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PC shipments went over a cliff in Q1, which may be only moderately terrifying
Dell only vendor to increase shipments as debate turns to impact of pent-up demand vs shifting spending priorities
Global PC sales fell markedly in Q1 2020, but that may not be an entirely bad thing.
While the three analyst firms that release PC shipment data early in each new quarter disagree on the extent of the shipment slump and its ramifications, each has nasty numbers to share. In alphabetical order:
- Canalys believes shipments fell eight per cent year on year to reach 53.7m units
- IDC calculated a 9.8 per cent decrease and a total of 53.2m shipments
- Gartner’s maths yielded a 12.3 per cent decline to 51.6m units
Whatever the number, it was the lowest for several years (all three analysts' numbers are at the bottom of this story).
All three firms agreed the slump was caused by a certain virus giving the global supply chain a kicking, although the end of a PC buying cycle caused by the end of support for Windows 7 also dragged demand down. A shortage of Intel parts didn’t help matters either.
Canalys and Gartner say Apple got the worst of the supply chain situation, with Mac shipments down by a tick over 20 per cent. HP and Acer each copped shipment declines of around 13 or 14 percent. Lenovo’s supply chain proved more resilient than most, but still led to shipment slippage.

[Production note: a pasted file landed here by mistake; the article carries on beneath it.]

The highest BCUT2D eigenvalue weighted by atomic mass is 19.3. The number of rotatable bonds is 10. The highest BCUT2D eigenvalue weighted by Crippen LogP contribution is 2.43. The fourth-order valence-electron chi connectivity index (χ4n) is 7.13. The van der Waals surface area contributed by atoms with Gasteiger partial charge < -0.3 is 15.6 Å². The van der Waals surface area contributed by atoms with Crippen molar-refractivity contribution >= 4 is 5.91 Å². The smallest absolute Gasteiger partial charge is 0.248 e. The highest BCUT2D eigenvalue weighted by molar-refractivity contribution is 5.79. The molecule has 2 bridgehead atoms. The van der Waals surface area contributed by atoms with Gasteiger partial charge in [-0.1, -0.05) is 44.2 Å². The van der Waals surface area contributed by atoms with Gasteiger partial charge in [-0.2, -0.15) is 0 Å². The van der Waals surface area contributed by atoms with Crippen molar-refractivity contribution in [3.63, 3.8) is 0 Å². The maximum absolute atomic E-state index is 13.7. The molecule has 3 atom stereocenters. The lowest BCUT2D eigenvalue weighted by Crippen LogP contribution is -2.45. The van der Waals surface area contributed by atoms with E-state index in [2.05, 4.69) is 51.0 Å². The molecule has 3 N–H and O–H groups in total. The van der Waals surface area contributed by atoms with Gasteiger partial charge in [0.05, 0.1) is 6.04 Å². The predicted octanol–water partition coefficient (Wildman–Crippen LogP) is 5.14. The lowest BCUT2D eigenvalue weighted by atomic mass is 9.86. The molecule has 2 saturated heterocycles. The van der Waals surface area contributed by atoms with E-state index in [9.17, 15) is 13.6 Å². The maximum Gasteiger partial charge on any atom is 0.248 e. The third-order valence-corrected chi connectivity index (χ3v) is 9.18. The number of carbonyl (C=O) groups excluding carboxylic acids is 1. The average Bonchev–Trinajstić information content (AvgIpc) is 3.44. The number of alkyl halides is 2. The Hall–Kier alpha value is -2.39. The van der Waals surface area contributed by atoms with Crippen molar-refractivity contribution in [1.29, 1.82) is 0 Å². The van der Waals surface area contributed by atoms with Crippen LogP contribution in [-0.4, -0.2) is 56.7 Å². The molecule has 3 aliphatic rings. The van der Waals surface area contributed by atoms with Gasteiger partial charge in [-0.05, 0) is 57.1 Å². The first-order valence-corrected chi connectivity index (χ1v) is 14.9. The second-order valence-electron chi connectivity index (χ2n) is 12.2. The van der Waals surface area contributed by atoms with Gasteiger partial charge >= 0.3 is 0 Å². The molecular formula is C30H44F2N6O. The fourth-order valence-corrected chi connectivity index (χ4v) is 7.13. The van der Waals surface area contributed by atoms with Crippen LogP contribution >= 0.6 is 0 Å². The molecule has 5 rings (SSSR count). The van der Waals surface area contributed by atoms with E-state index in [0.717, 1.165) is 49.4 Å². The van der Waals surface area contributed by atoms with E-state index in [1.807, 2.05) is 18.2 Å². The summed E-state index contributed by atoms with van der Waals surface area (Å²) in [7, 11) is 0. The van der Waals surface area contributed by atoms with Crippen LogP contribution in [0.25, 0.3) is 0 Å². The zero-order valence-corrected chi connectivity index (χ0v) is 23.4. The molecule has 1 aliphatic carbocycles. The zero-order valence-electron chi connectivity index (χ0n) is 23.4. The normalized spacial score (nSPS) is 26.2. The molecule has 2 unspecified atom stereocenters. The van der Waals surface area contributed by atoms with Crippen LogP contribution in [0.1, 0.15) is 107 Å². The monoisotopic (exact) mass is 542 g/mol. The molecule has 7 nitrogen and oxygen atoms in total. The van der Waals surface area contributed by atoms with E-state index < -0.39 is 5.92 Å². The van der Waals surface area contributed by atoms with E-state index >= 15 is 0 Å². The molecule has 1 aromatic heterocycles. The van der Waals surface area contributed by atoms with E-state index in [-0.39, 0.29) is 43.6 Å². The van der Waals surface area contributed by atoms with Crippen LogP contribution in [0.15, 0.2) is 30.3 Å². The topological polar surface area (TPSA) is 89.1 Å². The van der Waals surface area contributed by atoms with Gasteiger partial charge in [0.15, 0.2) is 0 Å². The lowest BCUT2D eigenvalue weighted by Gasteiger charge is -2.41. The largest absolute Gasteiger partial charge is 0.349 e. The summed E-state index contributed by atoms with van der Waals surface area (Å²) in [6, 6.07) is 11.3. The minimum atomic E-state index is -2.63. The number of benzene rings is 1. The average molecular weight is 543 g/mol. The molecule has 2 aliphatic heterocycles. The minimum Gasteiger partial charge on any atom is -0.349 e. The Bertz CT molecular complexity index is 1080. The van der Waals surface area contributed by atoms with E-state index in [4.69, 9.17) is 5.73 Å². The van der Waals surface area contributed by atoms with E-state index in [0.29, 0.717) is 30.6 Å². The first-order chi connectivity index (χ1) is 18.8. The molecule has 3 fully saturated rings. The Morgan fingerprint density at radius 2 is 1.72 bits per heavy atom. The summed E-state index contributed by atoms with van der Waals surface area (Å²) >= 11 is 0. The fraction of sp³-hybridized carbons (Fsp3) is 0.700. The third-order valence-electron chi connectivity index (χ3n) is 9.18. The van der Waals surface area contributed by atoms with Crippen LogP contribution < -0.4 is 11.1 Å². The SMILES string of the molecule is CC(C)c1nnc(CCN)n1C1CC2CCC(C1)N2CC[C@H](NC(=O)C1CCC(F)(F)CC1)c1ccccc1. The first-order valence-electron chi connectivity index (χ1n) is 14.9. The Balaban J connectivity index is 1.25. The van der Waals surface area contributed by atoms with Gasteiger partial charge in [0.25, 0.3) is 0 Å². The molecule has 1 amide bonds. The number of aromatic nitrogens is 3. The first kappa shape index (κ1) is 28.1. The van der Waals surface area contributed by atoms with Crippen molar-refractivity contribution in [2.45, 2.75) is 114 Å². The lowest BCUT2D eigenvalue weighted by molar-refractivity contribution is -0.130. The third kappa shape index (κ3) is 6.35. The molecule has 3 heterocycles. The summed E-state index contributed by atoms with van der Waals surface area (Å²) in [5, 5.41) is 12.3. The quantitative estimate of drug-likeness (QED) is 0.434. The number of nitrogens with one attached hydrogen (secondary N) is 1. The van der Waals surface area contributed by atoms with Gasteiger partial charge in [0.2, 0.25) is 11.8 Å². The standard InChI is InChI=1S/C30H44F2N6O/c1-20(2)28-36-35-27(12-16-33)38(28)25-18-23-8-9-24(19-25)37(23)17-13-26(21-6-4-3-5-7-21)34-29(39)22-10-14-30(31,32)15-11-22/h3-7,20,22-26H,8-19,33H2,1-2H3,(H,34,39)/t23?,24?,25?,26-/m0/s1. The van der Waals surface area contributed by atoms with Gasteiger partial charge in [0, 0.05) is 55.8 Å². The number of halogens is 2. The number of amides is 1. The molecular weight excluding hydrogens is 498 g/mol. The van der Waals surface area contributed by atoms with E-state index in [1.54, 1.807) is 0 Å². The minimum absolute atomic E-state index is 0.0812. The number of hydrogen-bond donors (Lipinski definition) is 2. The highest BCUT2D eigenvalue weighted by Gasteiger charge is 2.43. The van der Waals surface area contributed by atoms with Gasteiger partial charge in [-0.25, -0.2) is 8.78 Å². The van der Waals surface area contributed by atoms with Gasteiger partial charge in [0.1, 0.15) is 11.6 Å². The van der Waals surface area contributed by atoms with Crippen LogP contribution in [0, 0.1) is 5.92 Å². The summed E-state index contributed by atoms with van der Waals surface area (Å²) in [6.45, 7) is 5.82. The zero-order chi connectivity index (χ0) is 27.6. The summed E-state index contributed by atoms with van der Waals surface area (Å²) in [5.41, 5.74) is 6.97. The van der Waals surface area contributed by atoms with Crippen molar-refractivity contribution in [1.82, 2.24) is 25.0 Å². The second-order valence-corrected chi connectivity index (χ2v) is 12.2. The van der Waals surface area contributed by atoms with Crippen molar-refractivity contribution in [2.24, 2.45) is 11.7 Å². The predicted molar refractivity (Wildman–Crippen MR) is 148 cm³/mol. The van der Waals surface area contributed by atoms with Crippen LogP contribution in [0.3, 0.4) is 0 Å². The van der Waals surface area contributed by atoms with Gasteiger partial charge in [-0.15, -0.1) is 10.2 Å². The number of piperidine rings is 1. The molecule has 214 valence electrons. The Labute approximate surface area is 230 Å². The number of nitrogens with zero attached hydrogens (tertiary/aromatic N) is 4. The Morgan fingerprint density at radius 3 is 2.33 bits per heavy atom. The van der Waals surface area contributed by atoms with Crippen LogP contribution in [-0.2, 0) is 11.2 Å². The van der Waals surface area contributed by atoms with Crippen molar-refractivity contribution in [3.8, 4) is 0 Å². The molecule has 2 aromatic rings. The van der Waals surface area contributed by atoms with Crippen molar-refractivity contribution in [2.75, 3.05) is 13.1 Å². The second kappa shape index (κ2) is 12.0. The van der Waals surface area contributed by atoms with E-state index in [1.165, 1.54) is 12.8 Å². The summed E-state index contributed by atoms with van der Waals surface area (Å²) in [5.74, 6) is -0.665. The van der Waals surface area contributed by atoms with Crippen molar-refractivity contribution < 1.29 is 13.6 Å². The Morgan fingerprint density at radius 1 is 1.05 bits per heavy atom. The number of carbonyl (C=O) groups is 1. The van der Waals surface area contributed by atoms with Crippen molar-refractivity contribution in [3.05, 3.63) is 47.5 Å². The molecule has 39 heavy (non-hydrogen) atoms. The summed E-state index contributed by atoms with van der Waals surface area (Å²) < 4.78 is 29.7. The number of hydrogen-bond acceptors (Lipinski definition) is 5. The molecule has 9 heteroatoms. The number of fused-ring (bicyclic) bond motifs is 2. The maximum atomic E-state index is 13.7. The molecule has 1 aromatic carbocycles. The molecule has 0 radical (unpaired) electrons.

Dell was the only vendor to increase shipments year-over-year, but even then only by a point or two. Which anyone will take in the current climate.
Opinion was mixed on whether this was all bad news for PC makers, because they were able to charge higher prices for the product they could ship. IDC opined that recent events have given consumers a reminder that PCs are important, which will mean better future sales. Gartner said businesses are more likely to sweat their PCs to save cash and focus on priorities revealed by the current crisis. Canalys had a bet each way, suggesting that businesses will hoard cash and households have gone through an upgrade cycle.
The Register suspects the best prediction is that everything will be hard to predict for the foreseeable future! ®